Stein had just been showing Hans around his laboratory, in particular an experiment involving a brain, eyes, and a hand, and Hans is astounded and says that Stein should be proud of this accomplishment. Stein dismisses this praise, lamenting the limits of what he has been able to do so far.

He asks Hans if he knows why Victor Frankenstein was condemned to death, and Hans says of course, that everyone knows, that he created a man who became a monster, to which Stein responds:

“I built him to be perfect. If the brain hadn’t been damaged—.”

And then, “I swore I would have my revenge. They will never be rid of me.”

Stein pauses, and just before removing the tarp, says, “This is something I am proud of.”

And then he reveals his latest unborn creation to the movie audience.

Many fans have complained that they don’t understand what the revenge in the title refers to, especially since Cushing does not portray the Baron as all that villainous in this movie. But the revenge in the title refers to Baron Frankenstein’s sticking it to the nonbelievers. He’s out to prove to the world that he was right the first time, that he can create life, and that the Creature in the first film was only a murderous beast because Victor’s assistant had damaged the brain.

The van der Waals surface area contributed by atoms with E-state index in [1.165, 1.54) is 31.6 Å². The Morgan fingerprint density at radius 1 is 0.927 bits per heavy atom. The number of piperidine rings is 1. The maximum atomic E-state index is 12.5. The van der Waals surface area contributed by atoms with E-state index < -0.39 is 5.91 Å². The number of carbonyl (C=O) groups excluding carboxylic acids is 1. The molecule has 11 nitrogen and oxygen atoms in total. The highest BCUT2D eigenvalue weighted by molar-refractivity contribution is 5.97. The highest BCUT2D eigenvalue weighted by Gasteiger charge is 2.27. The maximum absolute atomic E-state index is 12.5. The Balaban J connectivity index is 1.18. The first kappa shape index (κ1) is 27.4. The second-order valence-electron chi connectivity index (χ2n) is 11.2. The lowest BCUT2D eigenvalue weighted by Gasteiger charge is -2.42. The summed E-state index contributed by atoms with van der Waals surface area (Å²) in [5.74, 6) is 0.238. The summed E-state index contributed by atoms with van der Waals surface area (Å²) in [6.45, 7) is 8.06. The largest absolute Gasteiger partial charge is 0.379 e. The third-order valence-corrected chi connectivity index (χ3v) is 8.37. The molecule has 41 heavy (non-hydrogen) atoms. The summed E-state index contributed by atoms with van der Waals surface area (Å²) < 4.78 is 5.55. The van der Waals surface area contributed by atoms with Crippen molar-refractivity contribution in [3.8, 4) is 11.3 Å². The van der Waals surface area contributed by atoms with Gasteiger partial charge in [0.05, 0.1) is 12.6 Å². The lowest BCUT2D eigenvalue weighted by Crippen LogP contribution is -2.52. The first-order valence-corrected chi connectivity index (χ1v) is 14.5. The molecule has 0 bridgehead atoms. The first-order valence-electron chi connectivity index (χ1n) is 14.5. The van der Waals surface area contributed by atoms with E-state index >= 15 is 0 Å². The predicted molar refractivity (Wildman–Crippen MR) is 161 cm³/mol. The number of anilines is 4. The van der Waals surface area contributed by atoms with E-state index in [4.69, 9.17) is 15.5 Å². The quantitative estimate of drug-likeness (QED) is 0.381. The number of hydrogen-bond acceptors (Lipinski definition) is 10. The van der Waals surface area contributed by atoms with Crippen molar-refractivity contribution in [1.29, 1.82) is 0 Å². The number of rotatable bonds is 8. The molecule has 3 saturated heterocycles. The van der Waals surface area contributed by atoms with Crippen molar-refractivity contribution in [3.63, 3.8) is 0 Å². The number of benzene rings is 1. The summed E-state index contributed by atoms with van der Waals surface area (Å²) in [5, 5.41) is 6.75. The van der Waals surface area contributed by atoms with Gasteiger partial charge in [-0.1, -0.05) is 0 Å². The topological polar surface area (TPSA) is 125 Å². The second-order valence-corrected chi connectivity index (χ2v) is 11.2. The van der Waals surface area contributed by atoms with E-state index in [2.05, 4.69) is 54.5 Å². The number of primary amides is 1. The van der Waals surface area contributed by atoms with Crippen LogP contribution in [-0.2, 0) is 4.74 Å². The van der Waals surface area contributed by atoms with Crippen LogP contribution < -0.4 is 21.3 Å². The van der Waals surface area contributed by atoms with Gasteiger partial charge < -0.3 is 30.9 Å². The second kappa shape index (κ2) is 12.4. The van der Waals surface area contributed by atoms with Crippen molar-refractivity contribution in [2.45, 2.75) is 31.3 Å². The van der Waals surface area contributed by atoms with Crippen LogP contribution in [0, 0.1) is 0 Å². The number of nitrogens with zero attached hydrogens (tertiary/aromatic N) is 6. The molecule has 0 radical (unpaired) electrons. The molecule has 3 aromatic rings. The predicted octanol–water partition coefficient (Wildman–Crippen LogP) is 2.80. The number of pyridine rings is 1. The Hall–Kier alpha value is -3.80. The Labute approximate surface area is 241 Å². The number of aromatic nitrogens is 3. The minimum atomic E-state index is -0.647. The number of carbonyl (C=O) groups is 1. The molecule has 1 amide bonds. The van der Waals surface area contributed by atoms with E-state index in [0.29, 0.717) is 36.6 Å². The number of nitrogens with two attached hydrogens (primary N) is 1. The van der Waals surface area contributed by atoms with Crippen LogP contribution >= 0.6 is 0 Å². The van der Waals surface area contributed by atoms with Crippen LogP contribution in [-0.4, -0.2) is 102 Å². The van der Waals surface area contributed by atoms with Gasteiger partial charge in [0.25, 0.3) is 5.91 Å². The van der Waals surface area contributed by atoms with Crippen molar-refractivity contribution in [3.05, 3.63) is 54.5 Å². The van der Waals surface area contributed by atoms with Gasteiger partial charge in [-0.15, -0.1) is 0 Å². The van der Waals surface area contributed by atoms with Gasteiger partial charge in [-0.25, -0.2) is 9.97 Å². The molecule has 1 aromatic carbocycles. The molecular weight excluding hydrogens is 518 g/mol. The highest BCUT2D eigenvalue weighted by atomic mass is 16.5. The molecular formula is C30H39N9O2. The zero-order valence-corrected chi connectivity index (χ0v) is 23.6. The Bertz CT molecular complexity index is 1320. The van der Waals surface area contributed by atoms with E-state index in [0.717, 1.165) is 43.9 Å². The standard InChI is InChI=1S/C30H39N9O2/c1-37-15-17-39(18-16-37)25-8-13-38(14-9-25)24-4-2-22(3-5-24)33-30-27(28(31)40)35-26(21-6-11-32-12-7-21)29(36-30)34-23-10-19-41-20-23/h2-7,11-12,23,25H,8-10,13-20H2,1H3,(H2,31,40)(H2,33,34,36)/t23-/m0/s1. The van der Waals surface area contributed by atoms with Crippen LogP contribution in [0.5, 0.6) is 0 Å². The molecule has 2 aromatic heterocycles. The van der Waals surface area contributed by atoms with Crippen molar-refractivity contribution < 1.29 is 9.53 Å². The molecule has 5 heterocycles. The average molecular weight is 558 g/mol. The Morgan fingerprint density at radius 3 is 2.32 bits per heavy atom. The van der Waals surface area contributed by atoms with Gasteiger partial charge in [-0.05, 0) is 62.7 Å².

By the way, Hans’ statement that everyone knows why Baron Frankenstein was condemned to death, because he had created a monster actually goes against the events in the first movie, THE CURSE OF FRANKENSTEIN. In that film, the Baron is sentenced to death on murder charges, and his claims that he’s innocent and that his Creature committed the murders falls on deaf ears because there’s no evidence, as the Creature had fallen to its death into a vat of acid, destroying its body, and the only other man to see the Creature, Victor’s former tutor turned assistant, Paul Krempe, lied to the authorities and said there was no Creature, to make sure that Victor paid the ultimate price for the atrocities he caused. So, contrary to what Hans said here, the world shouldn’t have known about Frankenstein’s Creature.